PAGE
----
Courtesy Photo / Bethany Sonsini Goodrich 
This photo shows Sitka, Alaska.

Courtesy Photo / Bethany Sonsini Goodrich This photo shows Sitka, Alaska.

Resilient Peoples & Place: Where do we go following USDA Tongass announcement?

Where do we go from here?

By Bethany Goodrich

Last week, the U.S. Department of Agriculture announced a shift in policy direction on the Tongass National Forest to better respond to the social and economic realities of Southeast Alaska. The agency is tapping local leaders to set that new course, including the Sustainable Southeast Partnership.

This new policy, called the Southeast Alaska Sustainable Strategy, includes increased consultation with tribes, Alaska Native corporations, community partners and an investment of $25 million in financial and technical resources for sustainable economic growth and community well-being. The agency will also recommend opportunities for longer-term investments that are responsive to Tribal and local priorities for sustainable economic development.

The new policy transitions the Forest Service out of large-scale commercial old-growth sales on the Tongass and onto a path towards more holistic management of the many resources the forest provides, including investments in fisheries, forest health, carbon sequestration, subsistence needs, traditional and customary resources, habitat restoration, young growth timber management, tourism, recreation infrastructure, and renewable energy. Small old-growth sales will continue for community and Alaska Native cultural priorities including totem pole and canoe projects.

The new Forest Service policy seeks to complement ongoing regional efforts including the Indigenous Guardians Network, Hoonah Native Forest Partnership, and better collaboration with Alaska Native Corporations, Tribal Governments, Southeast Conference, and community-minded partners. These are all partners of, or programs catalyzed through the Sustainable Southeast Partnership — which was directly called upon as part of the USDA’s path forward.

The SSP is a dynamic collective uniting diverse skills and perspectives to strengthen cultural, ecological, and economic resilience across Southeast Alaska.

This homegrown network includes Tribal governments, community-minded organizations, local businesses, Native corporations and entities, culture bearers, educators, state and federal agencies, storytellers and more. SSP partners envision self-determined and connected communities where Southeast Indigenous values continue to inspire society, shape our relationships, and ensure that each generation thrives on healthy lands and waters.

With this historic announcement, the Forest Service policy is following the lead of local SSP partners who have worked for more than a decade to invest in rural development in a way that builds towards long-term sustainability while honoring and amplifying Haida, Tlingít, and Tsimshian values and knowledge. At its core, the SSP is about supporting the communities of Southeast Alaska in achieving their goals. Priorities include entrepreneurial support, workforce development, community forest projects, food and energy security, youth programs, and cultural healing and reconciliation.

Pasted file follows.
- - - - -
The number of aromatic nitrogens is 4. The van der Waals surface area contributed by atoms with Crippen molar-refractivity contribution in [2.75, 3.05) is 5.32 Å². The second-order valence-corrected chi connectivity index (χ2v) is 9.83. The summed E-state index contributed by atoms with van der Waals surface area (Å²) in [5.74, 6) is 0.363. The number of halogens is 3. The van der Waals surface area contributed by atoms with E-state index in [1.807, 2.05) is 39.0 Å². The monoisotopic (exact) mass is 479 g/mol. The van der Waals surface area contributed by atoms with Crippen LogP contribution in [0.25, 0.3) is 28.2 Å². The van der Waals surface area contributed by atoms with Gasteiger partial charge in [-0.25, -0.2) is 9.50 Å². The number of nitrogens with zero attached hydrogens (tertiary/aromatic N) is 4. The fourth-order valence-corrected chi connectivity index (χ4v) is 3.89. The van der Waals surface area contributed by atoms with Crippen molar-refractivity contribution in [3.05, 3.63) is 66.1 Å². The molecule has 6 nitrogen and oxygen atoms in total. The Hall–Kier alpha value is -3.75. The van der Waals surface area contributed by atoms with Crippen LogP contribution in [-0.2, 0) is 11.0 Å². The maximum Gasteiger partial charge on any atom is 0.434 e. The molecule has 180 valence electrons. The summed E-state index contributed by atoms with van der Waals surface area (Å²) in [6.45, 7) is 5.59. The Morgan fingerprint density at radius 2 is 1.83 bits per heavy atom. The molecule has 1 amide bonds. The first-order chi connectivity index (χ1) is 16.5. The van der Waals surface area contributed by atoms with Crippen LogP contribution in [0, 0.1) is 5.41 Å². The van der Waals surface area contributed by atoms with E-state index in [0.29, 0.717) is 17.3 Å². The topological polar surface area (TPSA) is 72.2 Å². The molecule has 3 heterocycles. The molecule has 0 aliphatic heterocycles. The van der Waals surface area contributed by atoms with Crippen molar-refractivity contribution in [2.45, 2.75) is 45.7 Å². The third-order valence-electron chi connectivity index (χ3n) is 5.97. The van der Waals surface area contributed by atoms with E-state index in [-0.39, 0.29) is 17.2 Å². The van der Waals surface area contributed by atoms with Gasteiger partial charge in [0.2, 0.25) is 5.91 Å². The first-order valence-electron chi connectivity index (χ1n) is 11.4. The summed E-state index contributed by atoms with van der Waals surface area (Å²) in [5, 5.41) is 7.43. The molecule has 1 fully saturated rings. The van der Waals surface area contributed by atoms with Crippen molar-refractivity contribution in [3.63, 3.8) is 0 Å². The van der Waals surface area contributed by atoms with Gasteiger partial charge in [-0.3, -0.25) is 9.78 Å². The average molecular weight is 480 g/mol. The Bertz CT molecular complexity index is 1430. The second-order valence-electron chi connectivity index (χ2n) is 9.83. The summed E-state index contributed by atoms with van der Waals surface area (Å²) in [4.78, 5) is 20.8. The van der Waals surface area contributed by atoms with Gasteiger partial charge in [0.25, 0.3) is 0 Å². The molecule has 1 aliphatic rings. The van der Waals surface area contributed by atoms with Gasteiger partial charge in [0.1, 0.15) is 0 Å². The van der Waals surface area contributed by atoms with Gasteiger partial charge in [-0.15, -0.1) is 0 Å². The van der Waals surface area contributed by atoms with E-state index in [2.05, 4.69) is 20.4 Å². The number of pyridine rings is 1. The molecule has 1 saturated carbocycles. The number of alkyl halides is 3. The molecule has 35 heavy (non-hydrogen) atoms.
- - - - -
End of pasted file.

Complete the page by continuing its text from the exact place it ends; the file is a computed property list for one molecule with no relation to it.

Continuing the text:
“Since time immemorial our people have stewarded the Tongass and Tlingit & Haida continues to carry the responsibility of protecting it in perpetuity,” says President Richard Chalyee Éesh Peterson of the Central Council of Tlingit and Haida Indian Tribes of Alaska.

“Tlingit and Haida is a core partner of the SSP and the leader of the Indigenous Guardians network that hosts a full-time position between the Forest Service and the Tlingit and Haida.

“We stand in our sovereignty and will work in a government-to-government relationship with our federal partners. While administrations may change, our commitment to the Tongass does not. We will continue to fight to protect it. We are glad to have a developing relationship with the USDA and Forest Service. We are excited to engage and our Guardians program will be able to integrate our traditional knowledge in protecting our lands and seas.”

Following this announcement, a great deal of work lies ahead, including strategic investments in communities that stand to lose salaries and revenue from the closing of timber operations.

In order to better understand what this announcement means for Southeast Alaska, we sought the perspectives of regional leaders in rural development through the Sustainable Southeast Partnership.

We ask: Where do we go from here?

Alana Peterson, Executive Director of Spruce Root Inc.

Alana Peterson is a business owner and the Executive Director of Spruce Root Inc., which supports entrepreneurs across the region and serves as the supporting organization for the SSP. Peterson is pictured in front of her latest business, Xút’aa Hídi Gallery she opened this summer with her brother Will Peterson. (Courtesy Photo / Bethany Sonsini Goodrich)